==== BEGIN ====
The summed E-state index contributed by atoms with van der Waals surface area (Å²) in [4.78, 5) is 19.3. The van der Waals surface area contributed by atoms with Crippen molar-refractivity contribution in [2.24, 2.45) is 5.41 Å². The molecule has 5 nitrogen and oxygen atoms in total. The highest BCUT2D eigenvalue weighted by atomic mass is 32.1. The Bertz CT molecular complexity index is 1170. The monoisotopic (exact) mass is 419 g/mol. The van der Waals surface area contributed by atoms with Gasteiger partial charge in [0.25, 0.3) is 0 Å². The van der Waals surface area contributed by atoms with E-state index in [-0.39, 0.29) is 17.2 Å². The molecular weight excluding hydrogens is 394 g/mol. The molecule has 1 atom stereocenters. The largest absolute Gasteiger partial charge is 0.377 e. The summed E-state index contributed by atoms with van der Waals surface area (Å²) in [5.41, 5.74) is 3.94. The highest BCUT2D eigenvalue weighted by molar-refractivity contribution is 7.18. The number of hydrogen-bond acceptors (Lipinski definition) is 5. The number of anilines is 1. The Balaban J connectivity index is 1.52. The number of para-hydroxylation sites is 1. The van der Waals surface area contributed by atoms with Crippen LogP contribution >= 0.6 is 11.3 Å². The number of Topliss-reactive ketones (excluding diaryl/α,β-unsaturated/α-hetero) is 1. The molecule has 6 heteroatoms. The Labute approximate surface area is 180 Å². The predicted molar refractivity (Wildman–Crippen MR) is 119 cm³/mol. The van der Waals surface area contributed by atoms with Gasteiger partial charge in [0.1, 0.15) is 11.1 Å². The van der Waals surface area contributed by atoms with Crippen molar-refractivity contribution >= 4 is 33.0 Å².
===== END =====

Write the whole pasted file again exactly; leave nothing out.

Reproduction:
The summed E-state index contributed by atoms with van der Waals surface area (Å²) in [4.78, 5) is 19.3. The van der Waals surface area contributed by atoms with Crippen molar-refractivity contribution in [2.24, 2.45) is 5.41 Å². The molecule has 5 nitrogen and oxygen atoms in total. The highest BCUT2D eigenvalue weighted by atomic mass is 32.1. The Bertz CT molecular complexity index is 1170. The monoisotopic (exact) mass is 419 g/mol. The van der Waals surface area contributed by atoms with Gasteiger partial charge in [0.25, 0.3) is 0 Å². The van der Waals surface area contributed by atoms with E-state index in [-0.39, 0.29) is 17.2 Å². The molecular weight excluding hydrogens is 394 g/mol. The molecule has 1 atom stereocenters. The largest absolute Gasteiger partial charge is 0.377 e. The summed E-state index contributed by atoms with van der Waals surface area (Å²) in [5.41, 5.74) is 3.94. The highest BCUT2D eigenvalue weighted by molar-refractivity contribution is 7.18. The number of hydrogen-bond acceptors (Lipinski definition) is 5. The number of anilines is 1. The Balaban J connectivity index is 1.52. The number of para-hydroxylation sites is 1. The van der Waals surface area contributed by atoms with Crippen LogP contribution >= 0.6 is 11.3 Å². The number of Topliss-reactive ketones (excluding diaryl/α,β-unsaturated/α-hetero) is 1. The molecule has 6 heteroatoms. The Labute approximate surface area is 180 Å². The predicted molar refractivity (Wildman–Crippen MR) is 119 cm³/mol. The van der Waals surface area contributed by atoms with Gasteiger partial charge in [0.1, 0.15) is 11.1 Å². The van der Waals surface area contributed by atoms with Crippen molar-refractivity contribution >= 4 is 33.0 Å².